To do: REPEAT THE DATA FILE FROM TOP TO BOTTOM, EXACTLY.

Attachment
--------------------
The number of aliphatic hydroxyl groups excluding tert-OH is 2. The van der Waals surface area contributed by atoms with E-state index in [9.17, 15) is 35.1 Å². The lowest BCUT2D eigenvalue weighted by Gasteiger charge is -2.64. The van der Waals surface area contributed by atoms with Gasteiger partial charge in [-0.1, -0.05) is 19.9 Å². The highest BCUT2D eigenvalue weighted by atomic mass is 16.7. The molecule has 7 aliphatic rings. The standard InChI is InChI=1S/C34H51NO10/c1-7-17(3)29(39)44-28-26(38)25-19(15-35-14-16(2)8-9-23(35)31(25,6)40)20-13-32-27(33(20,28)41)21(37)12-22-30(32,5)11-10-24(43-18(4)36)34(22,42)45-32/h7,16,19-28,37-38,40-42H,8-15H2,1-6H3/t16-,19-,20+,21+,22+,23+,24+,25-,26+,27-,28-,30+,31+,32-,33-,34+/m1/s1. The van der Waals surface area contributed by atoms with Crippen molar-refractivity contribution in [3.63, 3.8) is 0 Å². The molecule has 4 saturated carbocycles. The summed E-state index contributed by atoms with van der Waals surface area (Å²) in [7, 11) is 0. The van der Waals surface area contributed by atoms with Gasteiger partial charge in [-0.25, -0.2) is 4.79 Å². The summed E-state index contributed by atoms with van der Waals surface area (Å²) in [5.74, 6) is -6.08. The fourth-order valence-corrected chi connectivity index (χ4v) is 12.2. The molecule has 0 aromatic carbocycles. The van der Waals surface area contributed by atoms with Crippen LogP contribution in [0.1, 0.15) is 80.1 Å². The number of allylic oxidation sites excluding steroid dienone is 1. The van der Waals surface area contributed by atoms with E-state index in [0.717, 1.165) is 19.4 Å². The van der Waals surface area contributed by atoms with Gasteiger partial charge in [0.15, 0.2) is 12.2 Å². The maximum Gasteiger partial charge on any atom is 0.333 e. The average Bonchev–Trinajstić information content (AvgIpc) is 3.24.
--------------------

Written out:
The number of aliphatic hydroxyl groups excluding tert-OH is 2. The van der Waals surface area contributed by atoms with E-state index in [9.17, 15) is 35.1 Å². The lowest BCUT2D eigenvalue weighted by Gasteiger charge is -2.64. The van der Waals surface area contributed by atoms with Gasteiger partial charge in [-0.1, -0.05) is 19.9 Å². The highest BCUT2D eigenvalue weighted by atomic mass is 16.7. The molecule has 7 aliphatic rings. The standard InChI is InChI=1S/C34H51NO10/c1-7-17(3)29(39)44-28-26(38)25-19(15-35-14-16(2)8-9-23(35)31(25,6)40)20-13-32-27(33(20,28)41)21(37)12-22-30(32,5)11-10-24(43-18(4)36)34(22,42)45-32/h7,16,19-28,37-38,40-42H,8-15H2,1-6H3/t16-,19-,20+,21+,22+,23+,24+,25-,26+,27-,28-,30+,31+,32-,33-,34+/m1/s1. The van der Waals surface area contributed by atoms with Crippen molar-refractivity contribution in [3.63, 3.8) is 0 Å². The molecule has 4 saturated carbocycles. The summed E-state index contributed by atoms with van der Waals surface area (Å²) in [7, 11) is 0. The van der Waals surface area contributed by atoms with Gasteiger partial charge in [-0.25, -0.2) is 4.79 Å². The summed E-state index contributed by atoms with van der Waals surface area (Å²) in [5.74, 6) is -6.08. The fourth-order valence-corrected chi connectivity index (χ4v) is 12.2. The molecule has 0 aromatic carbocycles. The van der Waals surface area contributed by atoms with Crippen LogP contribution in [0.1, 0.15) is 80.1 Å². The number of allylic oxidation sites excluding steroid dienone is 1. The van der Waals surface area contributed by atoms with E-state index in [0.717, 1.165) is 19.4 Å². The van der Waals surface area contributed by atoms with Gasteiger partial charge in [0.15, 0.2) is 12.2 Å². The maximum Gasteiger partial charge on any atom is 0.333 e. The average Bonchev–Trinajstić information content (AvgIpc) is 3.24.